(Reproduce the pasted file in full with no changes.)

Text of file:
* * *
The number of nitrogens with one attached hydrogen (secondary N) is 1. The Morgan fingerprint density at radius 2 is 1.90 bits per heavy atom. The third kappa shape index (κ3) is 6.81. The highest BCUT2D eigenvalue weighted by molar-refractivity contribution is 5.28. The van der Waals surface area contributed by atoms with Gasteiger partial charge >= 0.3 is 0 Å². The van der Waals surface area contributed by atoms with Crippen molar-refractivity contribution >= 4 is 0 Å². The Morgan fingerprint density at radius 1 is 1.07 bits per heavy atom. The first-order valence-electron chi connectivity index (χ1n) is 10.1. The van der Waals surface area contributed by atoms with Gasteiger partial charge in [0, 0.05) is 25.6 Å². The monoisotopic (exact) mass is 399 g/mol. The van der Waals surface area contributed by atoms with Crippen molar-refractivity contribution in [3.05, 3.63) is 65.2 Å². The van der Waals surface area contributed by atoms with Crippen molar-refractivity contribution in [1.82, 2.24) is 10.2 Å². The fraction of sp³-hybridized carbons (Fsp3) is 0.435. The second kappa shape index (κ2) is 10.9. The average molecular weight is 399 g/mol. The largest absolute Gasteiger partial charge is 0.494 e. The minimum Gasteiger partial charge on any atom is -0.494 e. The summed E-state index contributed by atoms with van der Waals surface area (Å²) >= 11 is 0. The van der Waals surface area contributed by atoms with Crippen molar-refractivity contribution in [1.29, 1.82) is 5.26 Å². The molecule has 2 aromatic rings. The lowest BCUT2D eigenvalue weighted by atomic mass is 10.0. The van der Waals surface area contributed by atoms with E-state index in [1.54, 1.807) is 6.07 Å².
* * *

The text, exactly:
The number of nitrogens with one attached hydrogen (secondary N) is 1. The Morgan fingerprint density at radius 2 is 1.90 bits per heavy atom. The third kappa shape index (κ3) is 6.81. The highest BCUT2D eigenvalue weighted by molar-refractivity contribution is 5.28. The van der Waals surface area contributed by atoms with Gasteiger partial charge >= 0.3 is 0 Å². The van der Waals surface area contributed by atoms with Crippen molar-refractivity contribution >= 4 is 0 Å². The Morgan fingerprint density at radius 1 is 1.07 bits per heavy atom. The first-order valence-electron chi connectivity index (χ1n) is 10.1. The van der Waals surface area contributed by atoms with Gasteiger partial charge in [0, 0.05) is 25.6 Å². The monoisotopic (exact) mass is 399 g/mol. The van der Waals surface area contributed by atoms with Crippen molar-refractivity contribution in [3.05, 3.63) is 65.2 Å². The van der Waals surface area contributed by atoms with Crippen molar-refractivity contribution in [1.82, 2.24) is 10.2 Å². The fraction of sp³-hybridized carbons (Fsp3) is 0.435. The second kappa shape index (κ2) is 10.9. The average molecular weight is 399 g/mol. The largest absolute Gasteiger partial charge is 0.494 e. The minimum Gasteiger partial charge on any atom is -0.494 e. The summed E-state index contributed by atoms with van der Waals surface area (Å²) >= 11 is 0. The van der Waals surface area contributed by atoms with Crippen molar-refractivity contribution in [1.29, 1.82) is 5.26 Å². The molecule has 2 aromatic rings. The lowest BCUT2D eigenvalue weighted by atomic mass is 10.0. The van der Waals surface area contributed by atoms with E-state index in [1.54, 1.807) is 6.07 Å².